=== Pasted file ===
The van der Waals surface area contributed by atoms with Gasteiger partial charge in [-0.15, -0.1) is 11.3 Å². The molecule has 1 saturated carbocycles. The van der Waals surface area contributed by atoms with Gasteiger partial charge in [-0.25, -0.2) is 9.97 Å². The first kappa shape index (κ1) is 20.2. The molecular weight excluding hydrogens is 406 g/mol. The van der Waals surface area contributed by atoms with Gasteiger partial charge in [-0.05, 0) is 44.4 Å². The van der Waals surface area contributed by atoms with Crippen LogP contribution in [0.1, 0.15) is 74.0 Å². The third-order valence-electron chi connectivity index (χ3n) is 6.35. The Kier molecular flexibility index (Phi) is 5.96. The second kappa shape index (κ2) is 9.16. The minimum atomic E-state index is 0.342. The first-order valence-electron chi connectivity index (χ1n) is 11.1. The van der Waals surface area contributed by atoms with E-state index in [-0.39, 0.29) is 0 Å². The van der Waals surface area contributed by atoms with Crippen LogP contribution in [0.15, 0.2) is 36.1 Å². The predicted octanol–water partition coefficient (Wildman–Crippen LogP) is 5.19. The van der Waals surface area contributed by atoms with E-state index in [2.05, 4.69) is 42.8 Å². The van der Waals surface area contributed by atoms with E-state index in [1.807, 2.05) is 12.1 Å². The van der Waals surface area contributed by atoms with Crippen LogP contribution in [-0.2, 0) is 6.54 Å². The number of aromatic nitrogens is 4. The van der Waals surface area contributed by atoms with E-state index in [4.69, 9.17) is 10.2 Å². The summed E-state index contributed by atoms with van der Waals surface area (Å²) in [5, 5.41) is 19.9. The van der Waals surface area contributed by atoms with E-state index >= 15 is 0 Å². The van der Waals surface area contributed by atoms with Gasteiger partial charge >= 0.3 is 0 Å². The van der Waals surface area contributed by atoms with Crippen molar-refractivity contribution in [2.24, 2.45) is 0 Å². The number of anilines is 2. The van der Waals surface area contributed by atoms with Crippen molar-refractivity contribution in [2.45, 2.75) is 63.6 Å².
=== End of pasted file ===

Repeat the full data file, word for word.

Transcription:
The van der Waals surface area contributed by atoms with Gasteiger partial charge in [-0.15, -0.1) is 11.3 Å². The molecule has 1 saturated carbocycles. The van der Waals surface area contributed by atoms with Gasteiger partial charge in [-0.25, -0.2) is 9.97 Å². The first kappa shape index (κ1) is 20.2. The molecular weight excluding hydrogens is 406 g/mol. The van der Waals surface area contributed by atoms with Gasteiger partial charge in [-0.05, 0) is 44.4 Å². The van der Waals surface area contributed by atoms with Crippen LogP contribution in [0.1, 0.15) is 74.0 Å². The third-order valence-electron chi connectivity index (χ3n) is 6.35. The Kier molecular flexibility index (Phi) is 5.96. The second kappa shape index (κ2) is 9.16. The minimum atomic E-state index is 0.342. The first-order valence-electron chi connectivity index (χ1n) is 11.1. The van der Waals surface area contributed by atoms with E-state index in [-0.39, 0.29) is 0 Å². The van der Waals surface area contributed by atoms with Crippen LogP contribution in [0.15, 0.2) is 36.1 Å². The predicted octanol–water partition coefficient (Wildman–Crippen LogP) is 5.19. The van der Waals surface area contributed by atoms with E-state index in [2.05, 4.69) is 42.8 Å². The van der Waals surface area contributed by atoms with E-state index in [1.807, 2.05) is 12.1 Å². The van der Waals surface area contributed by atoms with Crippen LogP contribution in [-0.2, 0) is 6.54 Å². The number of aromatic nitrogens is 4. The van der Waals surface area contributed by atoms with E-state index in [4.69, 9.17) is 10.2 Å². The summed E-state index contributed by atoms with van der Waals surface area (Å²) in [5, 5.41) is 19.9. The van der Waals surface area contributed by atoms with E-state index >= 15 is 0 Å². The van der Waals surface area contributed by atoms with Gasteiger partial charge >= 0.3 is 0 Å². The van der Waals surface area contributed by atoms with Crippen molar-refractivity contribution in [2.24, 2.45) is 0 Å². The number of anilines is 2. The van der Waals surface area contributed by atoms with Crippen molar-refractivity contribution in [2.45, 2.75) is 63.6 Å².